As Nigerian fintech companies continue to steadily transform from small startups to major corporations, experts have advised that it is now time for them to begin re-skilling in order to ensure the overall success of their businesses.
The need to re-skill became imperative following the discovery of skills gaps in the Nigerian fintech space. The discovery is part of new research findings on the current state of things in the fintech industry. Nairametrics published an earlier report about the research which was sponsored by MasterCard and MTN Group.
Focus on the skills gaps in the Nigerian fintech space
According to the report — State of play: Fintech in Nigeria — there have been skills gaps in the fintech space, particularly in the areas of business management, corporate governance, and marketing. Apparently, these are skills that are outside of the core of the fintech business which is coding. This notwithstanding, they are needed in order to ensure long-term success for these fintechs.
The report quoted Olayinka David-West of the Lagos Business School to have stated that beyond coding, essential business knowledge is highly needed by these fintechs to ensure sustainable revenue generation and profitability.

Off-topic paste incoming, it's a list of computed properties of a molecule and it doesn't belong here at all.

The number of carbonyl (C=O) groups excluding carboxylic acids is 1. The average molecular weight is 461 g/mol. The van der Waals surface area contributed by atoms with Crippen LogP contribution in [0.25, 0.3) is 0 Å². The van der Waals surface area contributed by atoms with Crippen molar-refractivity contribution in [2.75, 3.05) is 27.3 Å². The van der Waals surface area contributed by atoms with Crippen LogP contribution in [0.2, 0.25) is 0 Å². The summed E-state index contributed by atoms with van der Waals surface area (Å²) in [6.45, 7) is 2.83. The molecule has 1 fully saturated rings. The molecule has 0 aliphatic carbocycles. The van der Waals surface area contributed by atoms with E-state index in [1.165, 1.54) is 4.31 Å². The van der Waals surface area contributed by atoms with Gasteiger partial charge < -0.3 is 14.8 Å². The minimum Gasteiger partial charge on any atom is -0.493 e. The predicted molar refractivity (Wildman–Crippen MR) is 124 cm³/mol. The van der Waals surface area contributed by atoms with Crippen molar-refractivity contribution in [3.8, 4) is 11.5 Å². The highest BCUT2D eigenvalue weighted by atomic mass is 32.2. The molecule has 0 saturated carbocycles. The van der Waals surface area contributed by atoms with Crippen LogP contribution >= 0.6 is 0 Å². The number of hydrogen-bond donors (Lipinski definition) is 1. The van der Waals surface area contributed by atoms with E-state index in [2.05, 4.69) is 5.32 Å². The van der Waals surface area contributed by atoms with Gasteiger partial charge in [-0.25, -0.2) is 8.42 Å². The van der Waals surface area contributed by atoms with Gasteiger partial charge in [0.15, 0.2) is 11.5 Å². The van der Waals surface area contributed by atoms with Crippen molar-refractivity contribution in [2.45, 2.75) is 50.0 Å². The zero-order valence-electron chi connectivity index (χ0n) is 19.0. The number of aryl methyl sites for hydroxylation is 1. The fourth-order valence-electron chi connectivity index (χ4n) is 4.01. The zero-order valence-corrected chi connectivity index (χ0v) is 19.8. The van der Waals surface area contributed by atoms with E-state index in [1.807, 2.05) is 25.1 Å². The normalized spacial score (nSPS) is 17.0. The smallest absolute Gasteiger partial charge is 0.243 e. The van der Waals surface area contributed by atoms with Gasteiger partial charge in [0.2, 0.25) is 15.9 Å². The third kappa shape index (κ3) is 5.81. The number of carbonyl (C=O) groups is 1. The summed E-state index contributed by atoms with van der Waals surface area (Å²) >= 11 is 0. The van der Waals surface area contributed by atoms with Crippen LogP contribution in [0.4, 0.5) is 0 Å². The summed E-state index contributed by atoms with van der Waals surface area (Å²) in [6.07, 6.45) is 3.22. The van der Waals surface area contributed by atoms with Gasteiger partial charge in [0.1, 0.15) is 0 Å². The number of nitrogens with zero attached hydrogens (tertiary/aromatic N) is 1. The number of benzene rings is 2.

Meanwhile, the head of growth at Paystack, Emmanuel Quartey, admitted that there is, indeed, a dearth of other vital skills in the Nigerian fintech industry. According to him, his organisation finds it difficult to fill marketing roles because of this dearth of skills. He said:
“Finding someone articulate who understands how to bring a product to market and create strong engagement and retention, is tough. Much of the current training out there is around teaching people how to code. We are now seeing a new wave of focus on product management. I think the next wave will be a focus on branding and marketing.”
Why this is a peculiar problem for fintechs
Quartey went further to note that when compared to other tech companies, Nigerian fintechs are faced with unique skills challenges. And this is due to the need for compliance. He then explained, stating that “there are very strong compliance requirements you need to meet in order to run a fintech. If you are building a photo-sharing app it’s easier to have a team of mostly engineers. But in fintech, you need a team focused on compliance as well as fraud, so that’s something you have to build out too.”
In the meantime, Nigeria’s brain drain problem has been identified as a major problem that might be making it difficult for Nigerian fintech companies to find the right fits for some essentials. While commenting on this issue, Olayinka David-West of the Lagos Business School said “the pool of employable talent emigrating to places like Canada scares me. My question for corporate Nigeria is, what is our replacement strategy for these workers?”